Brandon asked a great question regarding something he first noticed about his Craftsman C3 cordless power tools.
The question boils down to this: is there a difference between tools when one company makes two different brands of tools?
Here’s his full question:
Background: I live in a small town (8500-ish + college kids) and our local SEARS closed.
I had a C3 cordless trimmer I needed a replacement auto-feeder for… it turned out to be a trip down an unexpected rabbit hole.
When I googled the replacement part number found in the manual, 3110382AG, it led me to spools made by Ryobi, even on Sears’ site.
A light-googling let me to ToolGuyd (and the TTI site). You are now bookmarked as a favorite, because it’s been a pretty awesome discovery for me.
You seem like a reason resource to tackle the problem that led me here.
What’s the true mechanical difference between two items owned by the same company (like Hoover and Dirt Devil)?
Is it analog to car companies with a luxury-line? Like Toyota’s Lexus relationship? In which I’m assuming a lot of inventory sharing, but their own engineers? Sometimes sharing a factory, but not always?
… come to think of it, I’m not even positive that’s how those work. I’ve got a handful of logical assumptions, but I’ve never confirmed them and am not sure how to even start, especially in the power tools arena.
And ultimately it all boils down to a single point: Am I getting $ value for a premium-priced product when many of the parts could be associated with a less-reliable product?
First off, thanks for your kind words about ToolGuyd – it’s much appreciated! And I’m glad you find our content to be useful!
As for Craftsman replacement parts leading to Ryobi components, TTI, which owns Ryobi’s power tool operations in North America and most other regions outside of Japan, manufactures some tools for Craftsman, most notably some of their higher performing C3 cordless power tools.
Craftsman has some other manufacturing partners as well, such as Chervon, which makes Kobalt’s cordless power tools, and Stanley Black & Decker, which makes the 20V Max Bolt-On modular power tool lineup.
I don’t think I have ever seen duplicate products in Craftsman and Ryobi cordless lineups, but there are similarities at times.
To the best of my knowledge, manufacturers customize the design and build of power tools according to the specs and requirements of the brands they produce tools for.
One of the few examples of similarities is between Craftsman’s Bolt-On lineup and Black & Decker’s Matrix tools.
Different brands, even those under the same corporate umbrella, might spec similar-looking tools differently. Take Dewalt and Porter Cable, for example. Dewalt’s trim router has variable speed motor, Porter Cable’s has a single speed motor for $10 less. There have been a few cases of Dewalt and Stanley FatMax tools being different only in color and branding, but that’s not really the case anymore. When it is true, regional brand preferences are the reason, such as with a FatMax tool in Europe being Dewalt branded in the USA.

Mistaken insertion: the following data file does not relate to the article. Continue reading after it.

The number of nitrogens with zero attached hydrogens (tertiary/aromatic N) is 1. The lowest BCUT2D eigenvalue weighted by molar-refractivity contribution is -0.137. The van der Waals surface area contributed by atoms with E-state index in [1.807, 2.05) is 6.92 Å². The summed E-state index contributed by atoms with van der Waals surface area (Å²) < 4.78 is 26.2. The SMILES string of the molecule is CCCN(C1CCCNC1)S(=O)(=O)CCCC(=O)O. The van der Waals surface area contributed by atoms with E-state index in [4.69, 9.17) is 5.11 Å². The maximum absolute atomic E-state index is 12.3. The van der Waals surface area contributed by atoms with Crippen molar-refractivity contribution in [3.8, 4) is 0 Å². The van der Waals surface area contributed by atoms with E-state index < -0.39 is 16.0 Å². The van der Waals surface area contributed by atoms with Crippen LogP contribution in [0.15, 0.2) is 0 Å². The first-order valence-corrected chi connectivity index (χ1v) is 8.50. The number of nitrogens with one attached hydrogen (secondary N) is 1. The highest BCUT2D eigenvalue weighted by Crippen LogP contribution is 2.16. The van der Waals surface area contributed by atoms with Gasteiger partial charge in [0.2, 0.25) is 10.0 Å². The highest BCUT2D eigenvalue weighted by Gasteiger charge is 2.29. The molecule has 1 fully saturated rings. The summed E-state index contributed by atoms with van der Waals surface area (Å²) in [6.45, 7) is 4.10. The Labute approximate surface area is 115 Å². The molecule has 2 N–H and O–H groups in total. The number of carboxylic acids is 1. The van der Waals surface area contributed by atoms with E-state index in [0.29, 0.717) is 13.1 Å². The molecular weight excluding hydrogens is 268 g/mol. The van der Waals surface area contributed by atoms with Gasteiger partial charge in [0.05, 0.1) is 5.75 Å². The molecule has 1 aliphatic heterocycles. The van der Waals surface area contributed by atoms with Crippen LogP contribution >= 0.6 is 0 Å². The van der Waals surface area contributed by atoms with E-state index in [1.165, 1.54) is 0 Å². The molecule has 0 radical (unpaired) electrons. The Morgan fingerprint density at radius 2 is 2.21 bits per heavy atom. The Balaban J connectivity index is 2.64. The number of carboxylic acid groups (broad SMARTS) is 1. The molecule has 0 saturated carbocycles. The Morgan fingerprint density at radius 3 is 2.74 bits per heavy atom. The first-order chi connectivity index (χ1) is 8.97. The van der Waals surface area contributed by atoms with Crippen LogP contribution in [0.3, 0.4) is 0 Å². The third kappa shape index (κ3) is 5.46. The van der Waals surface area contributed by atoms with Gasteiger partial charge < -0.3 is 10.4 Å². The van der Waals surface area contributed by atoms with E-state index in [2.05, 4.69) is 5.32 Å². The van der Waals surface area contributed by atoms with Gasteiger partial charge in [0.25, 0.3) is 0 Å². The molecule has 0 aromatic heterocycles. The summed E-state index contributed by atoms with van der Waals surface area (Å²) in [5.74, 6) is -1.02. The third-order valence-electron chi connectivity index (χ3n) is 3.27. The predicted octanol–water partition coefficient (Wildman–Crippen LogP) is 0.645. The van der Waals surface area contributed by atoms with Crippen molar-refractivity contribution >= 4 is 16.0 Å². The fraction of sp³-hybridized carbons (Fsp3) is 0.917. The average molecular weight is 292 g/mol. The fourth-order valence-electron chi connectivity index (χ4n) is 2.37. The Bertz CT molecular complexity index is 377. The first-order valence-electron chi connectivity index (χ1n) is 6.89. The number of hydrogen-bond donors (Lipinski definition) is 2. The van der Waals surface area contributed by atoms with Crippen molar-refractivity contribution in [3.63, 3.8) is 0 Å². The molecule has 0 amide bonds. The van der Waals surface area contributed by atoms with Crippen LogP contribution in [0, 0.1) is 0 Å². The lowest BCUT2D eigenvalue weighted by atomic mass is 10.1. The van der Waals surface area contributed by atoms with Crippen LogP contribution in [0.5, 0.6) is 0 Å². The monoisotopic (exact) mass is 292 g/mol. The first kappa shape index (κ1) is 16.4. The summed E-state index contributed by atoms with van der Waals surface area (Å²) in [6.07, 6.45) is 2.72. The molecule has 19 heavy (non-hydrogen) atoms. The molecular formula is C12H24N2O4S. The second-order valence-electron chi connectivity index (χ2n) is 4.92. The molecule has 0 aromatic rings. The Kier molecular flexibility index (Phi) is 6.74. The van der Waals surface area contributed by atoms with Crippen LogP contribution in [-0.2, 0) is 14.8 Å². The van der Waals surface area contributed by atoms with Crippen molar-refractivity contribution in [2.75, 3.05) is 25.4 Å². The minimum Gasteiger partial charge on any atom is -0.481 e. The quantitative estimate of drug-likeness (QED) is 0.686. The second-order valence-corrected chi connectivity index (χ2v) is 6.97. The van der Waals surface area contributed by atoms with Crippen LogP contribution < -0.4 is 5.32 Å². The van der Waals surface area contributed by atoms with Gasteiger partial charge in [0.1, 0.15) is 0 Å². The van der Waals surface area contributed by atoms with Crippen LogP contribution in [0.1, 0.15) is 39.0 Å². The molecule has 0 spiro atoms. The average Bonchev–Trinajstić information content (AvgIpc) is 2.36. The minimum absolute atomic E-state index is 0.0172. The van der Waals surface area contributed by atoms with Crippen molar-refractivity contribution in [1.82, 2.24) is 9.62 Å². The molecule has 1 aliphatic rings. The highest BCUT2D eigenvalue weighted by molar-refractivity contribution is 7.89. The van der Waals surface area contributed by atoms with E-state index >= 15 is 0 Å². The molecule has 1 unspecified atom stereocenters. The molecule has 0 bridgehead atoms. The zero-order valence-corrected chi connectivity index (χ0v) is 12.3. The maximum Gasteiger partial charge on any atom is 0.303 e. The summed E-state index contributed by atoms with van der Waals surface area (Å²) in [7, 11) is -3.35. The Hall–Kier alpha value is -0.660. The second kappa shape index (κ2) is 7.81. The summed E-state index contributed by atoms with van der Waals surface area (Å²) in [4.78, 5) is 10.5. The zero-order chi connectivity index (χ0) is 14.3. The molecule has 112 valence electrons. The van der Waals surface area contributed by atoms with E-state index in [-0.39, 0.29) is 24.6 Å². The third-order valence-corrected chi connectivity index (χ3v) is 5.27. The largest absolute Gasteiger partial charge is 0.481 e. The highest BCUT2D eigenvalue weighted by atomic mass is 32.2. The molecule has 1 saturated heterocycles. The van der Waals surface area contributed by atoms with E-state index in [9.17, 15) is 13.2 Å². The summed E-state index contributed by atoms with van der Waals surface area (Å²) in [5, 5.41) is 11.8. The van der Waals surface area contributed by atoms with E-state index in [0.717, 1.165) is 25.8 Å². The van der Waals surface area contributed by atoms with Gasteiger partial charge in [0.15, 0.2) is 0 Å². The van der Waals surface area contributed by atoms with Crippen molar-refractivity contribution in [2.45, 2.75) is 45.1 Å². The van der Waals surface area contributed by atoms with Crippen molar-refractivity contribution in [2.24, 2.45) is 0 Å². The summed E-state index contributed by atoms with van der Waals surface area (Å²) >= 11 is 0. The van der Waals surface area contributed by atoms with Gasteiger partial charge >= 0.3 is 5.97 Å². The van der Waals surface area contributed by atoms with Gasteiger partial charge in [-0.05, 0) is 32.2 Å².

Bosch and Skil are both under the same corporate umbrella, but aside for some premium Skil tools, such as their worm drive saws (note: that giveaway has ended) and their new worm drive table saw, there are few resemblances.
So now to the second question – is it worth buying a premium brand tool?
Some tools might share common parts, but it’s impossible to know.
Maybe Black & Decker and Dewalt drills share similar gear shafts. I don’t know, I’m guessing, because how difference can motor shafts be? But the motors, chucks, and probably everything else from trigger switch to the battery cells are going to be different.
There are times when differences are blurred, such as with very specific Dewalt and Porter Cable tools. But, much of the time, there are tangible differences between different brands’ product tiers.
A few years ago, there were identical Ridgid and Ryobi air compressors. The Ridgid ones sold quickly, and then the Ryobi ones were bundled with nailers and promoted during a holiday shopping season.
But times like that, when you have identical products in premium and less premium brands’ product lines, are extremely rare.
This changes on a case by case basis, but as a general rule, private label brands have products designed and built to their unique specifications.
Keter is another notable example. They make products for Husky, Craftsman, and Ridgid, at the least, and sometimes offer the same tool organizers and cases under their own branding.
Thinking more about Craftsman, there are times when Sears will sell certain Craftsman tools for less. I bought a Knipex-made 2-piece pliers set a few years ago for less than the price of one Knipex pliers.
Irwin and their NWS-made pliers are another example. The Irwin pliers have differently designed handles, and there are also a few exclusive pliers styles. The Irwin pliers can be found for less than the NWS ones, presumably because they can negotiate lower price and higher volume deals with retailers.
I suppose the car analogy is a good on. Even when a chassis, engine, or major components are shared between two models, one more premium or higher tiered than the other, there are usually substantial enough differences. Whether those differences are important to you is the big thing. With cars, it might me more luxury or lower pricing. Wth tools, it might be greater longevity, or durable construction, more power, or a difference performance qualifier.